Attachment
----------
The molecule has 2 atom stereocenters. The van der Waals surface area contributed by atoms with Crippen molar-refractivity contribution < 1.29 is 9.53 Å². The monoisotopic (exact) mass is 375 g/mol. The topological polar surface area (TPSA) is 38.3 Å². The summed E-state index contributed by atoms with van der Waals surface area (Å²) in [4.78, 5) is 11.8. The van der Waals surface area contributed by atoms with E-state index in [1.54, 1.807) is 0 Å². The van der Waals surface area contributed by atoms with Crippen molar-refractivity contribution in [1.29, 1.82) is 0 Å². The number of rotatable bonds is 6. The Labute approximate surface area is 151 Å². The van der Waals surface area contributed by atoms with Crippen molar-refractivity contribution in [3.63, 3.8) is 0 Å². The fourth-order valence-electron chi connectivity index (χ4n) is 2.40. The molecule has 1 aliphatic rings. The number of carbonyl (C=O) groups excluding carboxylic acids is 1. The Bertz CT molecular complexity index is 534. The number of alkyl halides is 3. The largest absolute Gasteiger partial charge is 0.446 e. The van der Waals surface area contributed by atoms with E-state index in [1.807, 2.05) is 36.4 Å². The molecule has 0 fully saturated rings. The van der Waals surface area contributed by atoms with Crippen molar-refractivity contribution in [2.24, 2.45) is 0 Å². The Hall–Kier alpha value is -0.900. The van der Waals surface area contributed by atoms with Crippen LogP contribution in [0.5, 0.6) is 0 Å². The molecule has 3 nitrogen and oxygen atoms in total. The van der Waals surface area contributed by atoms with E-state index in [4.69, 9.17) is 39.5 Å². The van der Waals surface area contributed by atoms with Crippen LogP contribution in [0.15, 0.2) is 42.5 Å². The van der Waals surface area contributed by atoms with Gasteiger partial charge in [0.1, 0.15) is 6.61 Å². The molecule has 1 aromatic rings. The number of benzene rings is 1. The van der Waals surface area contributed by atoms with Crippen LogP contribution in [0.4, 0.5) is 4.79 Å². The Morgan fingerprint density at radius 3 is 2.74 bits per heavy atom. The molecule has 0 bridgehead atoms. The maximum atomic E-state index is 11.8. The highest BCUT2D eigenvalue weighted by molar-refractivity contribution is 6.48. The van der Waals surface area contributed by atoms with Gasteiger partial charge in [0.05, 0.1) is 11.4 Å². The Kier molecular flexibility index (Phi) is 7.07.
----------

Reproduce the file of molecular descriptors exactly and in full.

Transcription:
The molecule has 2 atom stereocenters. The van der Waals surface area contributed by atoms with Crippen molar-refractivity contribution < 1.29 is 9.53 Å². The monoisotopic (exact) mass is 375 g/mol. The topological polar surface area (TPSA) is 38.3 Å². The summed E-state index contributed by atoms with van der Waals surface area (Å²) in [4.78, 5) is 11.8. The van der Waals surface area contributed by atoms with E-state index in [1.54, 1.807) is 0 Å². The van der Waals surface area contributed by atoms with Crippen molar-refractivity contribution in [1.29, 1.82) is 0 Å². The number of rotatable bonds is 6. The Labute approximate surface area is 151 Å². The van der Waals surface area contributed by atoms with Crippen molar-refractivity contribution in [3.63, 3.8) is 0 Å². The fourth-order valence-electron chi connectivity index (χ4n) is 2.40. The molecule has 1 aliphatic rings. The number of carbonyl (C=O) groups excluding carboxylic acids is 1. The Bertz CT molecular complexity index is 534. The number of alkyl halides is 3. The largest absolute Gasteiger partial charge is 0.446 e. The van der Waals surface area contributed by atoms with E-state index in [1.807, 2.05) is 36.4 Å². The molecule has 0 fully saturated rings. The van der Waals surface area contributed by atoms with Crippen molar-refractivity contribution in [2.24, 2.45) is 0 Å². The Hall–Kier alpha value is -0.900. The van der Waals surface area contributed by atoms with Crippen LogP contribution in [0.5, 0.6) is 0 Å². The molecule has 3 nitrogen and oxygen atoms in total. The van der Waals surface area contributed by atoms with E-state index in [4.69, 9.17) is 39.5 Å². The van der Waals surface area contributed by atoms with Crippen LogP contribution in [0.15, 0.2) is 42.5 Å². The van der Waals surface area contributed by atoms with Gasteiger partial charge in [0.1, 0.15) is 6.61 Å². The molecule has 1 aromatic rings. The number of benzene rings is 1. The van der Waals surface area contributed by atoms with Crippen LogP contribution in [0.4, 0.5) is 4.79 Å². The Morgan fingerprint density at radius 3 is 2.74 bits per heavy atom. The molecule has 0 bridgehead atoms. The maximum atomic E-state index is 11.8. The highest BCUT2D eigenvalue weighted by molar-refractivity contribution is 6.48. The van der Waals surface area contributed by atoms with Gasteiger partial charge in [0.05, 0.1) is 11.4 Å². The Kier molecular flexibility index (Phi) is 7.07.